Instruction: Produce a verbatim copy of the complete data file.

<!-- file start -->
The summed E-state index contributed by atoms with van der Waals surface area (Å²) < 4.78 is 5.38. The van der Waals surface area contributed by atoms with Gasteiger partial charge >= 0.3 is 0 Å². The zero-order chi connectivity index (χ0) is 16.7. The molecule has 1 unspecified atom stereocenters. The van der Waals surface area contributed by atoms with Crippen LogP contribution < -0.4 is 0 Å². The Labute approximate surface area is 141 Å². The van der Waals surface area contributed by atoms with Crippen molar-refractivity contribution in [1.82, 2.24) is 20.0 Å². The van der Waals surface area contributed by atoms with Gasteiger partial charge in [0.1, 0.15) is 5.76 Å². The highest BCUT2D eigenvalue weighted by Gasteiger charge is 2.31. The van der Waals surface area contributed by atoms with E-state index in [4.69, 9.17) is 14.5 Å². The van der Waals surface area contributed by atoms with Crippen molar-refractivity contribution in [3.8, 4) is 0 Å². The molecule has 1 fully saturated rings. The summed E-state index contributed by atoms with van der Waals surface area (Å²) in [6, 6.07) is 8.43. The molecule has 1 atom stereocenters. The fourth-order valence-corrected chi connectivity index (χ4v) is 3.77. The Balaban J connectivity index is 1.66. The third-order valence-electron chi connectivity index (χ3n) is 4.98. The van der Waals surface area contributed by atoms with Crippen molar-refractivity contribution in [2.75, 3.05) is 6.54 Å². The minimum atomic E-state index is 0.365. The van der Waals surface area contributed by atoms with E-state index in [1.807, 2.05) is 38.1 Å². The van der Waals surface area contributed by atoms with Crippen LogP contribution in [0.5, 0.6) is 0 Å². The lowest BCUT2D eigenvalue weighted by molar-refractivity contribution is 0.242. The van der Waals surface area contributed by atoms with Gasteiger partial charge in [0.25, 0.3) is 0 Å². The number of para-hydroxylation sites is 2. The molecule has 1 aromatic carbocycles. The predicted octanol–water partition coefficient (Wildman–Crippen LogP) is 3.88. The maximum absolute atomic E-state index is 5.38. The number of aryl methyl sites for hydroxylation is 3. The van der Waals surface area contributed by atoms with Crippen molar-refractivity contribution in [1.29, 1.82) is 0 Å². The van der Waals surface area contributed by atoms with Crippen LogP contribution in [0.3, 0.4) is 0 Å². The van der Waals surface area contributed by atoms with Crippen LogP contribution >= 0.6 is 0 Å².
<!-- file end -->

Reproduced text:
The summed E-state index contributed by atoms with van der Waals surface area (Å²) < 4.78 is 5.38. The van der Waals surface area contributed by atoms with Gasteiger partial charge >= 0.3 is 0 Å². The zero-order chi connectivity index (χ0) is 16.7. The molecule has 1 unspecified atom stereocenters. The van der Waals surface area contributed by atoms with Crippen LogP contribution < -0.4 is 0 Å². The Labute approximate surface area is 141 Å². The van der Waals surface area contributed by atoms with Crippen molar-refractivity contribution in [1.82, 2.24) is 20.0 Å². The van der Waals surface area contributed by atoms with Gasteiger partial charge in [0.1, 0.15) is 5.76 Å². The highest BCUT2D eigenvalue weighted by Gasteiger charge is 2.31. The van der Waals surface area contributed by atoms with E-state index in [4.69, 9.17) is 14.5 Å². The van der Waals surface area contributed by atoms with Crippen molar-refractivity contribution in [3.8, 4) is 0 Å². The molecule has 1 fully saturated rings. The summed E-state index contributed by atoms with van der Waals surface area (Å²) in [6, 6.07) is 8.43. The molecule has 1 atom stereocenters. The fourth-order valence-corrected chi connectivity index (χ4v) is 3.77. The Balaban J connectivity index is 1.66. The third-order valence-electron chi connectivity index (χ3n) is 4.98. The van der Waals surface area contributed by atoms with Crippen molar-refractivity contribution in [2.75, 3.05) is 6.54 Å². The minimum atomic E-state index is 0.365. The van der Waals surface area contributed by atoms with E-state index in [1.807, 2.05) is 38.1 Å². The van der Waals surface area contributed by atoms with Crippen LogP contribution in [0.5, 0.6) is 0 Å². The lowest BCUT2D eigenvalue weighted by molar-refractivity contribution is 0.242. The van der Waals surface area contributed by atoms with Gasteiger partial charge in [0.25, 0.3) is 0 Å². The number of para-hydroxylation sites is 2. The molecule has 1 aromatic carbocycles. The predicted octanol–water partition coefficient (Wildman–Crippen LogP) is 3.88. The maximum absolute atomic E-state index is 5.38. The number of aryl methyl sites for hydroxylation is 3. The van der Waals surface area contributed by atoms with Crippen molar-refractivity contribution in [1.29, 1.82) is 0 Å². The van der Waals surface area contributed by atoms with Crippen LogP contribution in [0.3, 0.4) is 0 Å². The van der Waals surface area contributed by atoms with Crippen LogP contribution >= 0.6 is 0 Å².